This article featured in the January 2004 Beginners Magazine


In the previous articles in this series, we started by considering observing techniques and expectations from your equipment. The beginner to astronomy is unlikely to have a large telescope and may have no equipment at all. This does not mean that observations cannot be carried out. The October article gave advice on purchasing and using binoculars and November gave some hints on getting started. This article is intended to give the newcomer to astronomy some indication of what can be seen through various instruments.

Let us assume we have set ourselves up in the darkest corner of the garden, shielded ourselves fro any bright lights and allowed about ten minutes for our eyes be become adjusted to the dark. If we then look up into the night sky and it is a clear moonless night it will be possible to see about 5000 stars with just naked eyes. It is also possible to see some of the brightest deep space objects. The Orion Nebula, M42, can be seen as a small faint smudge of light. The Great Andromeda Spiral Galaxy M31 can also be seen as a faint smudge of light. Some other objects including some open clusters can be seen. In particular M45 The Pleiades also called ‘The Seven Sisters' and located in Taurus can even be counted by those with keen eyes.

Binoculars of about 50mm aperture will increase the light directed into the eye by about 40 times therefore enabling the observer to see objects 40 times fainter. Many more stars will be seen including those of the Milky Way. These appear as a cloud of stars stretching across the sky. Quite a number of the brighter Messier objects will become visible but not the galaxies, all these except M31 are all too faint. The brighter planets will be seen as bright spots but no detail will be seen. It might be possible to see the four brighter moons of Jupiter in a pair of 10x50 or 12x50 binoculars. These will appear as a line of four ‘star like' points of light positioned to either side of Jupiter. It may even be possible to sketch the positions of the moons and follow their movements over a few hours through the evening or from night to night. The Moon will show some detail of the 'Seas', craters and mountain ranges.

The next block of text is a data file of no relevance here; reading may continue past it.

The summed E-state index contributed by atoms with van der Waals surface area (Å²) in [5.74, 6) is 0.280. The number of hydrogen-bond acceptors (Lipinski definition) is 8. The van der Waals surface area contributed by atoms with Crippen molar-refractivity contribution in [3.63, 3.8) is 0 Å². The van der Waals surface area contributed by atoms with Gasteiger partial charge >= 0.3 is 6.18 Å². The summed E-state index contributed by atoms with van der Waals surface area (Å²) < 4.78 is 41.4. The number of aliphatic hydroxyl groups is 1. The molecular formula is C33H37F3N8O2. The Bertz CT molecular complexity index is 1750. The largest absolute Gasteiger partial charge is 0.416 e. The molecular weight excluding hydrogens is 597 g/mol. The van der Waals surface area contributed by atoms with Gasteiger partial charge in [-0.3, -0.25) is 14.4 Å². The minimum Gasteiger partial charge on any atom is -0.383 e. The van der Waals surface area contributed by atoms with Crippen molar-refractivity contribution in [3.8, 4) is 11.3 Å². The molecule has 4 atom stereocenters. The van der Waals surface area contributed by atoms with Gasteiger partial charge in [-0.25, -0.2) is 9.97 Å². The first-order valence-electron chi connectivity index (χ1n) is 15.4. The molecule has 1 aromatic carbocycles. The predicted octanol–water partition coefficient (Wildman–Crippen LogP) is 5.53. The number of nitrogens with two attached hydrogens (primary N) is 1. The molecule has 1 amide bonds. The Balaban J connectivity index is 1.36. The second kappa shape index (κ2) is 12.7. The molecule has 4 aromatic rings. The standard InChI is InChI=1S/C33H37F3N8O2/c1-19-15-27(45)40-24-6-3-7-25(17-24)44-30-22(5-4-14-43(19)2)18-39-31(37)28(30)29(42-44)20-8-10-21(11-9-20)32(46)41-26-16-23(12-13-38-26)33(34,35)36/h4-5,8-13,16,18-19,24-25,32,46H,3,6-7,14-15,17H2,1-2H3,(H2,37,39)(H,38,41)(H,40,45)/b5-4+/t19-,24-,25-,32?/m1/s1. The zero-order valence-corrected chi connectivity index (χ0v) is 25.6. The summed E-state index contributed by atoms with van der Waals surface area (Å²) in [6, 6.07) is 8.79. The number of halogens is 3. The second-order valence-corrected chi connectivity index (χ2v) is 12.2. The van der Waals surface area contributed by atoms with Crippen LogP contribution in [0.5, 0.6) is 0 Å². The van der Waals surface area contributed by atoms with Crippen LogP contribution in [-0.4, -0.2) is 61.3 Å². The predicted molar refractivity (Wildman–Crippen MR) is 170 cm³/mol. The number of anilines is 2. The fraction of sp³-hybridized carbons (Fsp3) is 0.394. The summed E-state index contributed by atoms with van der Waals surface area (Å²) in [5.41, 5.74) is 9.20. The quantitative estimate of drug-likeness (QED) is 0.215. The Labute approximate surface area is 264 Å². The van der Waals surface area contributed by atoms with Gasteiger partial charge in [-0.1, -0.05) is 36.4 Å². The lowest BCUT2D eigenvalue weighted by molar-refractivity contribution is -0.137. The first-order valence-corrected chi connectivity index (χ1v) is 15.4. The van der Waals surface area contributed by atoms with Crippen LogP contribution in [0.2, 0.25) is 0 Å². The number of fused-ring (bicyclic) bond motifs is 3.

A telescope of 60mm aperture will increase the light directed into the eye by about 60 times and increase magnification to about 100 times. This will allow some stars in the brighter clusters to be resolved as individual stars. The moons of Jupiter will be seen clearly and one or two cloud bands may even be seen on the surface of Jupiter. It might just be possible to see the rings of Saturn but the image will be quite small. Some study of the Moon will be possible.

A telescope of 150mm aperture will increase the light directed into the eye by about 350 times and increase magnification to about 200 times. With an instrument such as this the astronomer will be able to see nearly all of the 110 objects in Charles Messier's catalogue although some will still be very difficult to see. The views of the larger and brighter planets will be quite rewarding. Cloud bands on Jupiter and just possibly Saturn will be possible to make out. The moons of Jupiter and even some of brighter moons of Saturn will be seen. With a 150mm telescope some of the nebulae and even some of the brighter galaxies will be available for observing. Views of the Moon will be breathtaking.

It should however be appreciated that even a 150mm telescope will not produce the spectacular images that can be seen in text books and magazines. No objects, except the brighter planets, will show colour and the images will be small. However the real reward is in finding these objects and sensing the light from them with our own eyes.


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